Uber last week filed its paperwork (S-1) with Security Securities and Exchange Commission (SEC) to go public on the New York Stock Exchange next month. The 380-page has a lot of details about the company including a cumultative graph.
Many leading tech and business publications have broken down the prospectus to share its most important bits.
We also did a bit of work to learn what Uber’s S1 has on Careem. The document that has been filed less than a month after Uber announced acquisition of Careem mentions Careem over 160 times. We tried to go through all these references and here’s everything we found.
1) Careem could lose up to 15% of $3.1 billion if the two companies fail to obtain regulatory approvals for the acquisition
In case Uber and Careem fail to obtain regulatory approvals in some or all of their markets, the price of $3.1 billion deal would be reduced. This reduction, according to the prospectus will be capped at 15% of the total price and will be made form the convertibles portion of the purchase price. This means that the final price could be as low as $2.63 billion. The reduction, per Uber’s S-1, will also be “limited to the value ascribed to Careem’s operations in such markets.” The only difficult market for regulatory approval, as it seems right now, could be Egypt as the Egyptian Competition Authority has been extremely vocal against the merger of two companies.
Another 10% of the total purchase price will be held back by Uber as indemnity for a limited period of time after closing of the acquisition to “satisfy any potential indemnification claims.”
Careem will be getting 75% of the total purchase price including the full cash portion upon closing of the acquisition, regardless of the status of competition approvals, the prospectus notes.
2) Sharing consumer demand and driver supply across both the platforms
Uber and Careem will be sharing consumer demand and driver supply across both the platforms. It was obviously expected.
The filing says, “We have structured the acquisition and proposed integration of Careem with the goal of preserving the strengths of both companies, including opportunities to create operating efficiencies across both platforms. We expect to share consumer demand and Driver supply across both platforms, thereby increasing network density and reducing wait times for consumers and Drivers in the region, while simultaneously achieving synergies from combining back-end support functions and shared technology infrastructure.”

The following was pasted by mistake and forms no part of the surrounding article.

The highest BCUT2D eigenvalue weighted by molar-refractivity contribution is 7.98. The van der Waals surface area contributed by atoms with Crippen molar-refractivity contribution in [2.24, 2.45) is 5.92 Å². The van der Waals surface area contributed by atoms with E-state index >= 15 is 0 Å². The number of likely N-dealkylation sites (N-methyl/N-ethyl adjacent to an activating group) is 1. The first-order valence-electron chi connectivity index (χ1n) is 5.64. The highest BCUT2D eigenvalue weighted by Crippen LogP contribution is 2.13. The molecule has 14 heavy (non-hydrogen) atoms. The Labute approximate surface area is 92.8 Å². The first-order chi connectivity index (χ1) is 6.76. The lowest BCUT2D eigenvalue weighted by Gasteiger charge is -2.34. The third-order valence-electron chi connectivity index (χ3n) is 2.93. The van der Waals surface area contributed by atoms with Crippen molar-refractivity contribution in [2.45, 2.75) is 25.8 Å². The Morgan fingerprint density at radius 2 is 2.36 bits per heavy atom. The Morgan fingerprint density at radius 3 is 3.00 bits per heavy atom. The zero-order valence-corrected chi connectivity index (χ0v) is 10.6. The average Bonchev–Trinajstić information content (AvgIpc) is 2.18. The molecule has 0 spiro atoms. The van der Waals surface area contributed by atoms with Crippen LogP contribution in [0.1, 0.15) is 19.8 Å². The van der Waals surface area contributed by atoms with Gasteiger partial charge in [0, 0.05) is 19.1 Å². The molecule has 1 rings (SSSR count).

What this means is that the two companies will (obviously) no longer be competing with each other for both the sides of the marketplace; drivers and consumers, resulting in removal or reduction of subsidies and discounts for both drivers and captains.
3) Careem will exit Sudan
We had first written about Careem’s expansion plans for Sudan early last year. The company eventually expanded there with the launch of its operations in Khartoum in September last year, which was the hundredth city and fifteenth market for Dubai-based company. But it seems that it will also become the first market for Careem to exit. The company, since launching operations in 2012, to the best of our knowledge has not exited any of its markets. That’s going to change with Sudan, Uber’s S1 points out. The prospectus notes that Uber expects Careem divest Sudan operations prior to the closing of the acquisition. The document does not offer any details about the decision but apparently, it is because of the US sanctions on Sudan. Even though the sanctions were lifted in 2017, the American companies are hardly doing any business in the country. Uber is no exception.
4) Integrating “certain general and administrative functions”
One of the key features of Careem’s deal with Uber is its independence. The company, it’s brand and all its products will continue to operate independently and Careem CEO Mudassir Sheikha in a letter to his employees confirmed that no one at the company will lose their job. Uber’s S-1 also confirms that “Careem’s engineering, human resources, and operations teams will continue to operate independently and report to Careem’s Chief Executive Officer” but also notes the Uber will “integrate certain general and administrative functions at the Uber parent level” without offering details about what those functions could be.
5) Divesting Uber or Careem’s business in one or more markets
Uber in the risk factors of its IPO prospectus states that their acquisition of Creem could be blocked, delayed or subject to limitations or restrictions on their ability to operate in one or more markets, and they could be required to divest their or Careem’s business in these markets. We don’t really see this happening but you never know.
6) The anti-corruption training program
“Our activities in certain countries with high levels of corruption enhance the risk of unauthorized payments or offers of payments by Drivers, consumers, restaurants, shippers or carriers, employees, consultants, or business partners in violation of various anti-corruption laws, including the FCPA, even though the actions of these parties are often outside our control. Our acquisition of Careem may further enhance this risk because users of Careem’s platform and Careem’s employees, consultants, and business partners may not be familiar with, or currently subject to, these anti-corruption laws. After the acquisition, we plan to provide significant training to Careem’s employees, consultants, and business partners.”